You’ll also want to choose a dog food that is age-specific, as puppies need different nutrients than adult dogs (particularly true for giant breeds, as they need specific elements to help their bones and bodies develop as they should).

It’s also important to note that these pups can be prone to obesity, which can shorten their lifespan, so speak with your dog’s veterinarian to ensure you’re feeding them only the amount of food they need.

big dogs a Saint Bernard eat
Image Credit: Alyaalya, Shutterstock

2. Environment

A happy dog is healthier because it isn’t under stress or experiencing anxiety. So, you want to make your pet’s environment as St. Bernard-friendly as possible. These pups adore being part of the family and getting to do everything the humans are doing, so be sure to include them in family activities! Leaving them out could lead to your St. Bernard becoming depressed, which isn’t good for their health.

You’ll also need to consider if you have the space for a St. Bernard. These dogs are incredibly large, so they need plenty of room to maneuver, run, and play. This breed might not be best for you if you live in a smaller space, such as an apartment or somewhere that lacks a yard. The lack of space could have adverse effects on the dog’s health and well-being.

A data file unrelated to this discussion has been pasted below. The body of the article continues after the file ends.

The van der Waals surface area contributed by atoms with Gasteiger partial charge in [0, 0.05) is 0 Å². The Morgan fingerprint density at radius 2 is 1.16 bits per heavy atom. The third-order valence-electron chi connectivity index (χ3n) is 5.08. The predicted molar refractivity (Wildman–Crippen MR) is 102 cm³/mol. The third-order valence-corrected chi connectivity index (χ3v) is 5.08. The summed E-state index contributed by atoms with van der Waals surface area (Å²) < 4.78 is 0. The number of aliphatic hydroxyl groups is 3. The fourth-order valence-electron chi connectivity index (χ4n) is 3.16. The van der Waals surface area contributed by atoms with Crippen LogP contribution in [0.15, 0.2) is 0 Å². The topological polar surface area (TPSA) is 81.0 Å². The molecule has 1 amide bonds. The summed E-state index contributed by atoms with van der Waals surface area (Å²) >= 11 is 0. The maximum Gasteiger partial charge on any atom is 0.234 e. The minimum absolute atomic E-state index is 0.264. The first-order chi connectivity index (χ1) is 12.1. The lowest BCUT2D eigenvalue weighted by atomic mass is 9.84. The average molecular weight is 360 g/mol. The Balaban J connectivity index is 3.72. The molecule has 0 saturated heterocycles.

One other thing to pay attention to when it comes to the environment is the average temperature where you live. These dogs originally came from the Swiss Alps, so they have thick coats to keep them warm in cold weather. So, if you live in a location where it’s hotter more often than cold, a St. Bernard could have a difficult time as their coat could cause them to overheat.


3. Breeding History

Always adopt a dog via a reputable breeder, and always ask about a puppy’s lineage and health history. Reputable breeders will only use lines that have tested negative for common St. Bernard health concerns, while a disreputable breeder may try to sell a pup without any paperwork stating it is clear of potential health issues.

Also, find out how closely related your puppy’s parents are (if at all), as in-breeding of dogs can reduce their lifespans.

saint bernard outside
Image Credit: Artush, Shutterstock

4. Healthcare

Like all dog breeds, the St. Bernard is prone to a few particular health conditions, a couple of which are the results of its giant frame and tendency to want to overeat. These can shorten your pet’s lifespan, so keep a close eye on your dog’s health; this way, you can hopefully catch any issues early and better treat them.